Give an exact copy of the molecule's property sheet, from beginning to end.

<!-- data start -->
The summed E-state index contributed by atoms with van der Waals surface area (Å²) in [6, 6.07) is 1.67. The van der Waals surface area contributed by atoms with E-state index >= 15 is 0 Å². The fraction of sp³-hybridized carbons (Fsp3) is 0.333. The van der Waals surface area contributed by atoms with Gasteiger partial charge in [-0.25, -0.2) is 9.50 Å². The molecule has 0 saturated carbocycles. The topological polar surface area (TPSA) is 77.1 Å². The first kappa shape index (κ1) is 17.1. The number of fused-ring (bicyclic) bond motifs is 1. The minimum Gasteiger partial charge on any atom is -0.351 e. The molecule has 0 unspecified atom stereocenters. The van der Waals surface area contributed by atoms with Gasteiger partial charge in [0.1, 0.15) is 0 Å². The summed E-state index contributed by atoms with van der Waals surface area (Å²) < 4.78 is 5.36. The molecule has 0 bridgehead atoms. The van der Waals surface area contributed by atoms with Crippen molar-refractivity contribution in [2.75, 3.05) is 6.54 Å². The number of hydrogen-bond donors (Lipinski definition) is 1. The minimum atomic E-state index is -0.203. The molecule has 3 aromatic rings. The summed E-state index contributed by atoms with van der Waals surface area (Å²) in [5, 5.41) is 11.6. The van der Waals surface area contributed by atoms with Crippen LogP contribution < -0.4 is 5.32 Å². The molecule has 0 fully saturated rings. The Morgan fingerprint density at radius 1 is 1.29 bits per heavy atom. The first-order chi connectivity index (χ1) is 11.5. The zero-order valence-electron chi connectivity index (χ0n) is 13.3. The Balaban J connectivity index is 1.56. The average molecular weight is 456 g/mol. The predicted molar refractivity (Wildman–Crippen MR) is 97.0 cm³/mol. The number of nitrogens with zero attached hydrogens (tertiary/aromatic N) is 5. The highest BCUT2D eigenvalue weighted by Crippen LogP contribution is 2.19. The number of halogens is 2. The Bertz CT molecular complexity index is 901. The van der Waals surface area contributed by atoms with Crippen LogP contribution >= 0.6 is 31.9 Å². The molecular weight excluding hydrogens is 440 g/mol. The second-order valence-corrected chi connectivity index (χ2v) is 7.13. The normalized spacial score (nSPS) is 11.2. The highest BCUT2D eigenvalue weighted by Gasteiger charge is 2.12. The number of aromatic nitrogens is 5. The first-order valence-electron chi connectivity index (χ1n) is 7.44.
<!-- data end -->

The summed E-state index contributed by atoms with van der Waals surface area (Å²) in [6, 6.07) is 1.67. The van der Waals surface area contributed by atoms with E-state index >= 15 is 0 Å². The fraction of sp³-hybridized carbons (Fsp3) is 0.333. The van der Waals surface area contributed by atoms with Gasteiger partial charge in [-0.25, -0.2) is 9.50 Å². The molecule has 0 saturated carbocycles. The topological polar surface area (TPSA) is 77.1 Å². The first kappa shape index (κ1) is 17.1. The number of fused-ring (bicyclic) bond motifs is 1. The minimum Gasteiger partial charge on any atom is -0.351 e. The molecule has 0 unspecified atom stereocenters. The van der Waals surface area contributed by atoms with Gasteiger partial charge in [0.1, 0.15) is 0 Å². The summed E-state index contributed by atoms with van der Waals surface area (Å²) < 4.78 is 5.36. The molecule has 0 bridgehead atoms. The van der Waals surface area contributed by atoms with Crippen molar-refractivity contribution in [2.75, 3.05) is 6.54 Å². The number of hydrogen-bond donors (Lipinski definition) is 1. The minimum atomic E-state index is -0.203. The molecule has 3 aromatic rings. The summed E-state index contributed by atoms with van der Waals surface area (Å²) in [5, 5.41) is 11.6. The van der Waals surface area contributed by atoms with Crippen LogP contribution < -0.4 is 5.32 Å². The molecule has 0 fully saturated rings. The Morgan fingerprint density at radius 1 is 1.29 bits per heavy atom. The first-order chi connectivity index (χ1) is 11.5. The zero-order valence-electron chi connectivity index (χ0n) is 13.3. The Balaban J connectivity index is 1.56. The average molecular weight is 456 g/mol. The predicted molar refractivity (Wildman–Crippen MR) is 97.0 cm³/mol. The number of nitrogens with zero attached hydrogens (tertiary/aromatic N) is 5. The highest BCUT2D eigenvalue weighted by Crippen LogP contribution is 2.19. The number of halogens is 2. The Bertz CT molecular complexity index is 901. The van der Waals surface area contributed by atoms with Crippen LogP contribution >= 0.6 is 31.9 Å². The molecular weight excluding hydrogens is 440 g/mol. The second-order valence-corrected chi connectivity index (χ2v) is 7.13. The normalized spacial score (nSPS) is 11.2. The highest BCUT2D eigenvalue weighted by Gasteiger charge is 2.12. The number of aromatic nitrogens is 5. The first-order valence-electron chi connectivity index (χ1n) is 7.44.